W.V. House 'Sticks To Their Guns,' Overrides Governor's Concealed Carry Veto

It's been a tumultuous lobby term this year in the West Virginia House of Delegates as they considered several bills that affect the public, like the right to sell raw milk, home-school laws, and the ability of someone without a concealed gun permit to carry a concealed weapon legally in the state of West Virginia. According to the Charleston Gazette, Governor Earl Ray Tomblin vetoed the no-permit concealed carry bill on Thursday (HB4145), saying his veto was "for the safety of law enforcement officers and for all West Virginians."

Sheriffs Associations have been against the bill en masse, citing the fact it would make it easier for law enforcement officers to be shot because they could not see who is carrying a gun. Many lobbyists in favor of the bill say this argument makes no sense. Art Thomm, the vice president of the West Virginia Citizen's Defense League who wrote WV HB4145 along with WVCDL President Keith Morgan and other members of WVCDL, was pleased that the House overrode Governor Tomblin's veto. Thomm spoke about the House's decision and why the bill is expected to decrease crime.

"This is a great piece of legislation. Please know, it will change nothing about who can and cannot possess a firearm. This bill will not enable criminals to lawfully carry a gun. This law changes nothing about the background process to obtain a firearm or a permit. This law, in its most simplistic explanation, simply allows a person to wear a coat when they previously would have needed a permit to do so. Several other states have similar laws and crime has continued to decrease (in those states). Law abiding people should not have to rent their rights from the government!"

The bill, which is endorsed by the NRA-ILA, previously passed the House of Delegates with a bipartisan 68-31 vote and the Senate with a bipartisan 24-9 vote. After Governor Tomblin vetoed the bill, the House overrode the veto, and now HB4145 is on its way back to the Senate, where they are expected to override the veto as well.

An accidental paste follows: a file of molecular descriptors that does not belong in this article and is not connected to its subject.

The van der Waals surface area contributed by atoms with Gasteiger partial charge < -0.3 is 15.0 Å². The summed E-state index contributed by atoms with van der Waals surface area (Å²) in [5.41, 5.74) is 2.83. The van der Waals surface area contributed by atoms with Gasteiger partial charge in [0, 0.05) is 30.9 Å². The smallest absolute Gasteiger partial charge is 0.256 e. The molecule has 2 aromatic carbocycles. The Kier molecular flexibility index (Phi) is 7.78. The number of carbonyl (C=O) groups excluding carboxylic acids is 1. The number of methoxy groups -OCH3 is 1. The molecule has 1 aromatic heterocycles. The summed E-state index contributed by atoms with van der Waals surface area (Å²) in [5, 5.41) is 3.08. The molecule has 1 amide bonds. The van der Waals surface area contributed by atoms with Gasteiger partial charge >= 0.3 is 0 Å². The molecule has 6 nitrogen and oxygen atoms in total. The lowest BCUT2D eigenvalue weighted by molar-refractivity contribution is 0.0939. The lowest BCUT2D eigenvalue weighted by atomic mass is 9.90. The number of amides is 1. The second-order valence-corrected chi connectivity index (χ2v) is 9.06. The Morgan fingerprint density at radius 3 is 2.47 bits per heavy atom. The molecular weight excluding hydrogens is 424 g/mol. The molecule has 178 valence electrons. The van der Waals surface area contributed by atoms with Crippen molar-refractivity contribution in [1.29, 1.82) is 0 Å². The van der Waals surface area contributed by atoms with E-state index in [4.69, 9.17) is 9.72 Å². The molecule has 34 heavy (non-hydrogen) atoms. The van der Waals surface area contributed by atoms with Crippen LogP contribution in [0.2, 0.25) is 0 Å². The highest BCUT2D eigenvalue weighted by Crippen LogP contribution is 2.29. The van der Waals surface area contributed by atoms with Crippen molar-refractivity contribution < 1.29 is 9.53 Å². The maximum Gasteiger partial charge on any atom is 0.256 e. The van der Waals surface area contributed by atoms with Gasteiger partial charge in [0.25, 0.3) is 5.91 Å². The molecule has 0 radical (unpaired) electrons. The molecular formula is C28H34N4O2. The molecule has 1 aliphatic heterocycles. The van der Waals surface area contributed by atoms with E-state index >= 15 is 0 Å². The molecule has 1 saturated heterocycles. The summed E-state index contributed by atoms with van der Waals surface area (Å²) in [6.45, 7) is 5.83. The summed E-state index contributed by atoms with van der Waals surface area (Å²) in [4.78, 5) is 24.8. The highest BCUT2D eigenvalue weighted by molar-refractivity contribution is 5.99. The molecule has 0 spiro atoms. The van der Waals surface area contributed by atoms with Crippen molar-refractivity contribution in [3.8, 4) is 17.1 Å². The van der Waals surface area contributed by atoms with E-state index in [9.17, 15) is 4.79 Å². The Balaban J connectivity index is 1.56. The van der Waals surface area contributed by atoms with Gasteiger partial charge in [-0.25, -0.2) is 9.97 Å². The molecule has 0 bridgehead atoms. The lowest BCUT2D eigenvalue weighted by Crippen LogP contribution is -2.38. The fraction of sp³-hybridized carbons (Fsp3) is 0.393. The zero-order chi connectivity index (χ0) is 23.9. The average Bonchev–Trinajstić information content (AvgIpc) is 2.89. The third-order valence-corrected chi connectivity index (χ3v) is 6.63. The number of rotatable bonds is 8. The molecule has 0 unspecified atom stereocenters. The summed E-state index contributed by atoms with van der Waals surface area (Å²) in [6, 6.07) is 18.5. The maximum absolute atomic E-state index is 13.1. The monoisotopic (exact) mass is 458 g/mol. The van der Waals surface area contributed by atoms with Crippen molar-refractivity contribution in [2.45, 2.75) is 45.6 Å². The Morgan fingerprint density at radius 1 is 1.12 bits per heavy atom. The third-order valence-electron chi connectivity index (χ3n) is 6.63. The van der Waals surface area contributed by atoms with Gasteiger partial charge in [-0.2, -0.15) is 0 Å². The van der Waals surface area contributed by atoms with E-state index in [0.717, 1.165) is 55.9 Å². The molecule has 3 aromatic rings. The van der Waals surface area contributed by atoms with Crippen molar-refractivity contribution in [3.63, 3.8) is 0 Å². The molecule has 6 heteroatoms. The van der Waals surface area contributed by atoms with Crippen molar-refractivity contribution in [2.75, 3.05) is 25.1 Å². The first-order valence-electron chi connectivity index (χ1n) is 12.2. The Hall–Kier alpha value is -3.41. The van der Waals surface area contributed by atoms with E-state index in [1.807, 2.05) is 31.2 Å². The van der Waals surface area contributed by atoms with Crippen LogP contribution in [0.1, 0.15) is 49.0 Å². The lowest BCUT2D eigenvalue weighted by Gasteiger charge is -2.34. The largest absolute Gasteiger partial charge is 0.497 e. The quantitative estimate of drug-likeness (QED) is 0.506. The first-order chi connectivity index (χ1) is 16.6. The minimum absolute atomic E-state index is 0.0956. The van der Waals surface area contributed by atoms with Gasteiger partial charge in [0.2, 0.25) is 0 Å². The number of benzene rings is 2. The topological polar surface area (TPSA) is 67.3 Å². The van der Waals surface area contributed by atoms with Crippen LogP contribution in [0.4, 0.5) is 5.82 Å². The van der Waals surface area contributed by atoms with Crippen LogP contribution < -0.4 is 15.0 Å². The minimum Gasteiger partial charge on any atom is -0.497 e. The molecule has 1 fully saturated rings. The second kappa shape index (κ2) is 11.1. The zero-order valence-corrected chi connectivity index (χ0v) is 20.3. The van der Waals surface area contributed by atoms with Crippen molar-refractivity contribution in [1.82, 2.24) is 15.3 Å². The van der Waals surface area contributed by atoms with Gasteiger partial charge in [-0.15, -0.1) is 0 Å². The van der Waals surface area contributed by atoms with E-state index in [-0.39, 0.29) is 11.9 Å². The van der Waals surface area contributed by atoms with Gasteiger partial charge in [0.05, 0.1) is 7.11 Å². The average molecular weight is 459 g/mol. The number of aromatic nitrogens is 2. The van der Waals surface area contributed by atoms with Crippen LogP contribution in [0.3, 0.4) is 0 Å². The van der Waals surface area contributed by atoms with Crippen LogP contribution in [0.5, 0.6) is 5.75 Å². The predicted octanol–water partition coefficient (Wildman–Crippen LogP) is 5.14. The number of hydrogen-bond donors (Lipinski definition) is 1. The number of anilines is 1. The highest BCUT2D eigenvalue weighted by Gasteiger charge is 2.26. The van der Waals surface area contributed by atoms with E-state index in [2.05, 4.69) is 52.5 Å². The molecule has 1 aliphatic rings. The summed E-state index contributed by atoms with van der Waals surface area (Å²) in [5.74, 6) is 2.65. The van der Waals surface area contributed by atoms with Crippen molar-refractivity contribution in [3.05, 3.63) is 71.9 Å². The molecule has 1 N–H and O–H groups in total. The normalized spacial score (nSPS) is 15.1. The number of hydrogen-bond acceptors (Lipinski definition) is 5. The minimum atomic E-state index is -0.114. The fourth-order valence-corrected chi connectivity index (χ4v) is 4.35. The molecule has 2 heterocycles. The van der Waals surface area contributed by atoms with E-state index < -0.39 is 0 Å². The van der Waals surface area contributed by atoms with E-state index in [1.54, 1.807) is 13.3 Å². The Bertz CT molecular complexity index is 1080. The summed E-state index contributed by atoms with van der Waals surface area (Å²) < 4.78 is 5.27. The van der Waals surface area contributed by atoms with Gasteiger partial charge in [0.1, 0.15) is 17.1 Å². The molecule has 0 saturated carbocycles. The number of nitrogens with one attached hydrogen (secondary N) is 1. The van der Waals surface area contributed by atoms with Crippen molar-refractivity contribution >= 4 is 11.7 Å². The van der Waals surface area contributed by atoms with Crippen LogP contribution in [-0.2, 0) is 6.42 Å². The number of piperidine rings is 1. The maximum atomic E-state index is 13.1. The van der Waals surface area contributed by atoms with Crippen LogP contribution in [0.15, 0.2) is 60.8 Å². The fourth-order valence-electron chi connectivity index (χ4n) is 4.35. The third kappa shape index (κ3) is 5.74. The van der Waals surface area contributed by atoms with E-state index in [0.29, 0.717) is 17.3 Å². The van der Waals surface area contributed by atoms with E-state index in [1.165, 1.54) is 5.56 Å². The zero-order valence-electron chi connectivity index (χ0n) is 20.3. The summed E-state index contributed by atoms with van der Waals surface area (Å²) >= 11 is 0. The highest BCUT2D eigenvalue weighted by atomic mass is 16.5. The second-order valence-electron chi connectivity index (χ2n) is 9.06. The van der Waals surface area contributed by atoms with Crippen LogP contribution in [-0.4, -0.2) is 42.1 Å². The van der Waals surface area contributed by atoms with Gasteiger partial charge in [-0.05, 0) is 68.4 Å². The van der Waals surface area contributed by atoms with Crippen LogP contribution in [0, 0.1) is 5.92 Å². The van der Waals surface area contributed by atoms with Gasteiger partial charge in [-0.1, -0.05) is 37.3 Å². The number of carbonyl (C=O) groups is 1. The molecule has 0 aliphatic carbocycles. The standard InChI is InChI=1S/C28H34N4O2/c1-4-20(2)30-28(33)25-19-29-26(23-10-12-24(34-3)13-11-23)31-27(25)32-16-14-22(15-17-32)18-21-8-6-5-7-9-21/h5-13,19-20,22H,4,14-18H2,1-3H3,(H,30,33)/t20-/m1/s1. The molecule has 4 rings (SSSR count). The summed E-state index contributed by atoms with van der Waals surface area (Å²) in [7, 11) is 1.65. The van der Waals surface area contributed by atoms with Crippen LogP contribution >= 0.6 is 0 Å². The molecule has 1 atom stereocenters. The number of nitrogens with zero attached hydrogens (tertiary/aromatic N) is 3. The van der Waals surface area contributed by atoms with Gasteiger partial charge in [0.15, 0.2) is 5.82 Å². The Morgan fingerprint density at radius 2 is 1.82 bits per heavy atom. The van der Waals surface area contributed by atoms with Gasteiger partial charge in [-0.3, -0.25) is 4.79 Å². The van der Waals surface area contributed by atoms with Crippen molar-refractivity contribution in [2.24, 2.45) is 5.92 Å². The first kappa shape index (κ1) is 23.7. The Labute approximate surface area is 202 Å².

Firearms Enthusiasts Practice Shooting At Gun Range
[Photo by George Frey/Getty Images]

Proponents of the bill say that the Constitution guarantees that a United States citizen has the legal right to bear arms and that it is unconstitutional for states to force a citizen to "buy back" their rights to carry a concealed weapon. Often, the fee for a concealed carry permit is $100 or more, and supporters of the bill say this is a significant problem for many, as West Virginia is an impoverished state overall, and many people cannot afford to pay that fee. They also state that the threat to law enforcement officials is already there, and this bill will only make them more alert to possible danger. Law enforcement officers are professionally trained to treat every person as though they are potentially carrying a weapon, so this bill should not change their work environment.

The West Virginia House of Delegates, who passed HB4145 in February, was in favor of the bill by a significant majority. The bill currently states that individuals aged 18 to 20 would need to have a permit to be able to carry a concealed weapon, but no other individuals who are legally able to possess a firearm would need a permit to carry a concealed weapon, which many proponents of the bill call "constitutional carry."

The West Virginia Citizens Defense League (WVCDL), West Virginia's largest pro-gun lobbying group, is a non-partisan, non-profit, all-volunteer, grassroots organization of West Virginians who support the individual right to bear arms for defense of self, family, home, and state, as well as for lawful hunting and recreational use. They cite this right as being guaranteed by Article III, §22 of the West Virginia Constitution and the Second Amendment of the Constitution of the United States.

Stricter Gun Control Laws Have Fewer Supporters
[Photo by Karen Bleair/AFP/Getty Images]

Keith Morgan, the president of West Virginia Citizens Defense League, encourages people to become involved with their state's law-making process, and that individual calls to senators are important to let them know your stance on the bill.

"The Senate convenes at 9 AM tomorrow. We are optimistic about the votes for an override, but be sure to call your senator and ask for his or her support. Also, if they take up the vote tomorrow, it will be the final vote. I plan on attending. This will be history made before our eyes."

[Image via WVCDL Facebook Page]